Some 4,000 Syrian families have been evacuated from their homes in the city of Aleppo, amid concerns that thousands of buildings are unsafe to live in, according to Syrian news agency Al-Souria Net.
The move comes after a five story tower block in the Salaheddin district collapsed on Saturday, killing 11 people, including at least four children. One child was pulled out alive from the rubble after rescue teams worked for hours to free him.
The incident has prompted discussions on the safety of residential towers in the eastern district of the city, with Aleppo Governor Hussein Diab stating that families would be moved to alternative housing while their homes were repaired or demolished and rebuilt.
At least 10,000 buildings in the area are believed to be on the brink of collapse, having been besieged and heavily bombarded by the Assad regime and Russia, while under opposition control in 2016. The siege resulted in the eventual departure of opposition groups, surrendering the city to government control. UN satellite data from 2017 suggested that more than 35,000 structures in the city had suffered damage in the battle.
Yet three years later, most social services in the east of the city have still not been resumed, with continual delays in the removal of rubble, securing electricity and water, or repairing basic facilities. The lack of basic infrastructure has caused severe hardship for those who returned to their homes, at the invitation of the Assad regime, despite the dire circumstances.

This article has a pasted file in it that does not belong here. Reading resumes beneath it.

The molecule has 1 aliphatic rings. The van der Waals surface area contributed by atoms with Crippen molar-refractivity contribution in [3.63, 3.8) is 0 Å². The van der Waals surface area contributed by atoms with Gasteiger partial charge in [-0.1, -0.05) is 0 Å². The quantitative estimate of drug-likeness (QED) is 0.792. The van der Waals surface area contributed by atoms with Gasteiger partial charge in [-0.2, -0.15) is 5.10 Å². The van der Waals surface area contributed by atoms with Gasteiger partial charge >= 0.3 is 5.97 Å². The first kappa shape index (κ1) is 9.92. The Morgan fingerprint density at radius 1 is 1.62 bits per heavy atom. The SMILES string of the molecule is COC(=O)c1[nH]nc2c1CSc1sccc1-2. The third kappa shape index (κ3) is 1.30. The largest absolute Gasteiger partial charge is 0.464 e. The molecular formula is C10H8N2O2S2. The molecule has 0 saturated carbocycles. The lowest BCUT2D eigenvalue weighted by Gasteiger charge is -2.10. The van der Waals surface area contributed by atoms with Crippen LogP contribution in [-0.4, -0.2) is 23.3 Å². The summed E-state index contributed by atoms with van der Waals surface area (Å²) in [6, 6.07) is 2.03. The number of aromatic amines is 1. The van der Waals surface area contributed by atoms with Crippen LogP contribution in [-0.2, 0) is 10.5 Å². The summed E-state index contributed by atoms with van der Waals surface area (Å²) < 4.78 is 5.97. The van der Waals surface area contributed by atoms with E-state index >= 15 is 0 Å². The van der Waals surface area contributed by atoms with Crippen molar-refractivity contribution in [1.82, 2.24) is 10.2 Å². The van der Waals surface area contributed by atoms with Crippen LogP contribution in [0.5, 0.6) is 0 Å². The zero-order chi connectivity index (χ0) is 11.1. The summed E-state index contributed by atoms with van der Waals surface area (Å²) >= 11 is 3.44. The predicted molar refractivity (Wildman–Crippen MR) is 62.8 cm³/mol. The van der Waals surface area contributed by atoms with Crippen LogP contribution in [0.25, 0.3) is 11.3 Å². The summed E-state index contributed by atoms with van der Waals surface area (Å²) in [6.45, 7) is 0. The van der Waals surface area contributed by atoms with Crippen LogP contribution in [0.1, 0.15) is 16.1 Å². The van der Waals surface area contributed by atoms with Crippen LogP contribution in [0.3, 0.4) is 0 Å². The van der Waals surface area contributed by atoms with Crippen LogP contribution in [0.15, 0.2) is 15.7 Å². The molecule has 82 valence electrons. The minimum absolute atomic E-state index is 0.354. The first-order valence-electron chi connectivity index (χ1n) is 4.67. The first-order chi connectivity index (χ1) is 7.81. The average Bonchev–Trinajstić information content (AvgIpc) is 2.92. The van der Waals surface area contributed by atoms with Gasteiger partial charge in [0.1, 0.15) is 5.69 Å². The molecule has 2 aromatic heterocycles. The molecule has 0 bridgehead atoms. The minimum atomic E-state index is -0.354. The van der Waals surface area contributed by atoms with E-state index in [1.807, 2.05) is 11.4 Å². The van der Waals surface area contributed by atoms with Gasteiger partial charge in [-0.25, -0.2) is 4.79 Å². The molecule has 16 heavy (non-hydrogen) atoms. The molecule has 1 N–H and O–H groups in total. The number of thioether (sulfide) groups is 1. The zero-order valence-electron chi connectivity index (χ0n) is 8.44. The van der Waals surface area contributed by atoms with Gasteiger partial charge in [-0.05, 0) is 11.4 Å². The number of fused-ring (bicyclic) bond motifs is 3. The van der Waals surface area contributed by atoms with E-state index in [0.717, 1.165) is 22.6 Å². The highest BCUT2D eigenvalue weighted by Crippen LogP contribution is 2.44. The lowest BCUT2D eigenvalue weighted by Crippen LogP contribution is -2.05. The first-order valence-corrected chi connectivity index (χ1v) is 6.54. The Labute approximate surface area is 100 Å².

As much of the fighting in the country winds down, President Bashar Al-Assad has looked to secure funding for the reconstruction of Syria estimated to cost some $388 billion. Last year the governor of Homs province Talal Al-Barazi told reporters that Syria needed a million new housing units, but only a small amount of reconstruction has taken place, carried out by private contractors.
With Syria’s economy in tatters and with the country still facing sanctions from many Western countries, including the US, Europe and UN, the Syrian government has appealed to allies Russia and Iran, who have supported the regime’s brutal crackdown on the 2011 uprising.
Last month, Syria and Iran signed a deal to ease bank transfers between the two countries with the hope of bolstering the country’s flailing financial sector. Syria’s state-owned and 14 private banks have sustained major losses during the war and do not have the liquidity to invest seriously in reconstruction.
According to Syrian state media, Iran has also committed to building a 213 billion Syrian pound ($412 million), 526MW power plant at Latakia, and a gas pipeline from Baniyas to fuel it, to be finished in three years.
However, Tehran is facing economic challenges of its own following the renewal of US sanctions by President Donald Trump last year. Whilst Iran has been awarded several construction and telecoms contracts as a reward for its support during the war, its ability to effectively contribute to Syria’s restoration remains uncertain.
The war in Syria has killed more than 560,000 people, the vast majority by regime-allied forces. The Al-Assad government has used chemical weapons against civilians on scores of occasions, with tens of thousands in prison facing torture and execution. Despite the regime calling for refugees to return to the country, over one million people are still listed as wanted on government databases, with those Syrians who supported the opposition fearing state reprisals.